October 29, 1922
I have picked on Ulysses because it brings to a head all the different questions that have been perplexing literary criticism for some time. There no answer possible in this case. It is simply the foulest book that has ever found its way into print. Yet it has received columns of attention from many of the leading journals, and its author has been proclaimed a slightly mad genius, but still a genius.
The writing is this book is simply bad as writing, and much of it is obscure through sheer disorder of the syntax. But - there is no foulness conceivable to the mind of madman or ape that has not been poured into its imbecile pages.
Yet some of our 'intellectuals', including one of our leading novelists, have been stating that its author comes within measurable distance of having written the best book in the world.
No word of thought conceivable in Dublin or the New York Bowery is omitted, and the foulest references to real persons in this country, attributing vile diseases to them, amongst other equally disgusting suggestions.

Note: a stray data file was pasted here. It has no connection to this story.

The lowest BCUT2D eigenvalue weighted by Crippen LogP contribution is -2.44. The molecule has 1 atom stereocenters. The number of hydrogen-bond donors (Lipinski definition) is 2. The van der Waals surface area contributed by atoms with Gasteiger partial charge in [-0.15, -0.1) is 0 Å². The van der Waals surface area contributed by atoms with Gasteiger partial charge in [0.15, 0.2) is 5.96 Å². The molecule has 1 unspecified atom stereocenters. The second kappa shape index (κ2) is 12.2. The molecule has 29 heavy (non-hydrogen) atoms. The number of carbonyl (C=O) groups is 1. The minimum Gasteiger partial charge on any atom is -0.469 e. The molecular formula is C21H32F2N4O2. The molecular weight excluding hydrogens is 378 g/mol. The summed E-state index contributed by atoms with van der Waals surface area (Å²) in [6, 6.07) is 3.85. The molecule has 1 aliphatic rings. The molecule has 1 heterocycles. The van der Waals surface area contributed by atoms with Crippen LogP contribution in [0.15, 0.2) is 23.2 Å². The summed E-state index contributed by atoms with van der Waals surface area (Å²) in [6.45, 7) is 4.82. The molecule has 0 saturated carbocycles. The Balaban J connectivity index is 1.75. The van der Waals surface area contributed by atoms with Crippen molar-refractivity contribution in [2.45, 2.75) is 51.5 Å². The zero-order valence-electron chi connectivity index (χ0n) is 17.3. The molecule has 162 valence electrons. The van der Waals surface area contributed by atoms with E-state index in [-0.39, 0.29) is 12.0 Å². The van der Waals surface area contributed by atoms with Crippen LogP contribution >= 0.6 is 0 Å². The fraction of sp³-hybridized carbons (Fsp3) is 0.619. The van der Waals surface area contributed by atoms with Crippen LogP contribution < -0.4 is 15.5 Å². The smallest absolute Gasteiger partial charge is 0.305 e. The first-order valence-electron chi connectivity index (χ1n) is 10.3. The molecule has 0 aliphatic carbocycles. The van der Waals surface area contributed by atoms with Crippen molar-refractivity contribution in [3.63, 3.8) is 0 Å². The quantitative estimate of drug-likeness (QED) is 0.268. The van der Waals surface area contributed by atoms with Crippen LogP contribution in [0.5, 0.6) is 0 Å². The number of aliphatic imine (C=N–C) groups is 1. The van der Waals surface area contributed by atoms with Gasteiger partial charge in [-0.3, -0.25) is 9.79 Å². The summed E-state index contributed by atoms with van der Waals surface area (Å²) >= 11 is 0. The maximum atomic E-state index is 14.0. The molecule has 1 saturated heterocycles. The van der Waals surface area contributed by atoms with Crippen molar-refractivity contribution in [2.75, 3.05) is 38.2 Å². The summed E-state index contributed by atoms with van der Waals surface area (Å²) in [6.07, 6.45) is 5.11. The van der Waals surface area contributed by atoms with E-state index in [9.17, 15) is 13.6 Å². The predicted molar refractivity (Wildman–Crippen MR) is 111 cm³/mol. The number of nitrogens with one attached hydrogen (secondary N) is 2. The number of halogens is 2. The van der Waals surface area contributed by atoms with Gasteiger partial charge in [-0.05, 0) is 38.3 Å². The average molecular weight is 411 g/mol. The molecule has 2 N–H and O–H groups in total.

I have recited the case of this book because it is the extreme case of complete reduction of absurdity of what I have I called the "literary Bolshevism of the hour." It can do little harm, because the police are, on the whole, circumventing our pseudo-intellectuals.
But what concerns all of us, and most urgently demands consideration, is that our Metropolitan criticism should be treating works such as those by Mr. Joyce seriously as a work of genius at the very moment when journal after journal is helping depreciate the value of some of the noblest pages in our literature.
The battle that is being wages over the works of Tennyson, for instance, the assault that has been made on all the Victorian writers - and it is interesting to note that Bolshevik Russia has recently been declaring that Dickens is more dangerous than Denikin - are indications of the destructive spirit which may lead us on the road to barbarianism.